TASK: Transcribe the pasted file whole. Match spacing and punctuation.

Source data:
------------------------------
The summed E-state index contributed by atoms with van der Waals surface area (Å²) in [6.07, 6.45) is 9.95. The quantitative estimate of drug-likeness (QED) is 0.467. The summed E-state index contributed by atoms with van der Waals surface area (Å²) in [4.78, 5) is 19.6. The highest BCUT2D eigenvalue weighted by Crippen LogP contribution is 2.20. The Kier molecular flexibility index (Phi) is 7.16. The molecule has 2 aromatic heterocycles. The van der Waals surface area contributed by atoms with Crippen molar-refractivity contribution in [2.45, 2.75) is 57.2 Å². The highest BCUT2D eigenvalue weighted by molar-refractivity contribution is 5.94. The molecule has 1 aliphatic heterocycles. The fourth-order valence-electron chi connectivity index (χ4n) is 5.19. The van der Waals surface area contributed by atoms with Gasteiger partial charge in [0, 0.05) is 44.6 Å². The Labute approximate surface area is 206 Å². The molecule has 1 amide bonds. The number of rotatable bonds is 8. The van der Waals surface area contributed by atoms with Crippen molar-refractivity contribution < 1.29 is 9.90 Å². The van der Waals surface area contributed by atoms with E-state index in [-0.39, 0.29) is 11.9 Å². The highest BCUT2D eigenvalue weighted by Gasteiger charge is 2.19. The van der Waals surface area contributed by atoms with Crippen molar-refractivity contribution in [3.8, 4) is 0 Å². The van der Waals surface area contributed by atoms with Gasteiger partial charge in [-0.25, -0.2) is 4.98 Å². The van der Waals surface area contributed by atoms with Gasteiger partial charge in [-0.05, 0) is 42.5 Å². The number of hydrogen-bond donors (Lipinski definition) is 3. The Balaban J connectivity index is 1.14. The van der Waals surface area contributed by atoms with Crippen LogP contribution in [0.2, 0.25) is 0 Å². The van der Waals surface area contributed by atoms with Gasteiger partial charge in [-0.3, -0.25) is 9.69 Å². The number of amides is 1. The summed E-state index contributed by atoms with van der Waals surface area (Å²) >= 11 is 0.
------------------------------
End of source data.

The summed E-state index contributed by atoms with van der Waals surface area (Å²) in [6.07, 6.45) is 9.95. The quantitative estimate of drug-likeness (QED) is 0.467. The summed E-state index contributed by atoms with van der Waals surface area (Å²) in [4.78, 5) is 19.6. The highest BCUT2D eigenvalue weighted by Crippen LogP contribution is 2.20. The Kier molecular flexibility index (Phi) is 7.16. The molecule has 2 aromatic heterocycles. The van der Waals surface area contributed by atoms with Crippen molar-refractivity contribution in [2.45, 2.75) is 57.2 Å². The highest BCUT2D eigenvalue weighted by molar-refractivity contribution is 5.94. The molecule has 1 aliphatic heterocycles. The fourth-order valence-electron chi connectivity index (χ4n) is 5.19. The van der Waals surface area contributed by atoms with Gasteiger partial charge in [0, 0.05) is 44.6 Å². The Labute approximate surface area is 206 Å². The molecule has 1 amide bonds. The number of rotatable bonds is 8. The van der Waals surface area contributed by atoms with Crippen molar-refractivity contribution < 1.29 is 9.90 Å². The van der Waals surface area contributed by atoms with E-state index in [-0.39, 0.29) is 11.9 Å². The highest BCUT2D eigenvalue weighted by Gasteiger charge is 2.19. The van der Waals surface area contributed by atoms with Crippen molar-refractivity contribution in [3.8, 4) is 0 Å². The van der Waals surface area contributed by atoms with Gasteiger partial charge in [-0.25, -0.2) is 4.98 Å². The van der Waals surface area contributed by atoms with Gasteiger partial charge in [-0.05, 0) is 42.5 Å². The number of hydrogen-bond donors (Lipinski definition) is 3. The Balaban J connectivity index is 1.14. The van der Waals surface area contributed by atoms with Crippen LogP contribution in [0.2, 0.25) is 0 Å². The van der Waals surface area contributed by atoms with Gasteiger partial charge in [-0.3, -0.25) is 9.69 Å². The number of amides is 1. The summed E-state index contributed by atoms with van der Waals surface area (Å²) >= 11 is 0.